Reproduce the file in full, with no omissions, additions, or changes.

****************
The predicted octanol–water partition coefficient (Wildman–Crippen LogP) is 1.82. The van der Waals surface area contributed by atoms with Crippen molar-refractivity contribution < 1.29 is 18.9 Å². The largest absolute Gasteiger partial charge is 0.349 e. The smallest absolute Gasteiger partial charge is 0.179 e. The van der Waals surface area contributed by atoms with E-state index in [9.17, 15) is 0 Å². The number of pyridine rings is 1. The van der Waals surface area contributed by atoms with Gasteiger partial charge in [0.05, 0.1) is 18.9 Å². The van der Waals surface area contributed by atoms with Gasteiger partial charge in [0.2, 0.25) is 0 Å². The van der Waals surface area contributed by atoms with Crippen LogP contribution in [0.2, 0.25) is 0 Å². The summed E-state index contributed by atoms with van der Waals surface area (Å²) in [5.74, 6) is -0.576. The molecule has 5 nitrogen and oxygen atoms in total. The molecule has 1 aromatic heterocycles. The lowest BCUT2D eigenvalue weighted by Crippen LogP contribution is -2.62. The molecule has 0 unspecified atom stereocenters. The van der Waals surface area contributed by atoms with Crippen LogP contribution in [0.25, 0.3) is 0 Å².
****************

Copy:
The predicted octanol–water partition coefficient (Wildman–Crippen LogP) is 1.82. The van der Waals surface area contributed by atoms with Crippen molar-refractivity contribution < 1.29 is 18.9 Å². The largest absolute Gasteiger partial charge is 0.349 e. The smallest absolute Gasteiger partial charge is 0.179 e. The van der Waals surface area contributed by atoms with E-state index in [9.17, 15) is 0 Å². The number of pyridine rings is 1. The van der Waals surface area contributed by atoms with Gasteiger partial charge in [0.05, 0.1) is 18.9 Å². The van der Waals surface area contributed by atoms with Gasteiger partial charge in [0.2, 0.25) is 0 Å². The van der Waals surface area contributed by atoms with Crippen LogP contribution in [0.2, 0.25) is 0 Å². The summed E-state index contributed by atoms with van der Waals surface area (Å²) in [5.74, 6) is -0.576. The molecule has 5 nitrogen and oxygen atoms in total. The molecule has 1 aromatic heterocycles. The lowest BCUT2D eigenvalue weighted by Crippen LogP contribution is -2.62. The molecule has 0 unspecified atom stereocenters. The van der Waals surface area contributed by atoms with Crippen LogP contribution in [0.25, 0.3) is 0 Å².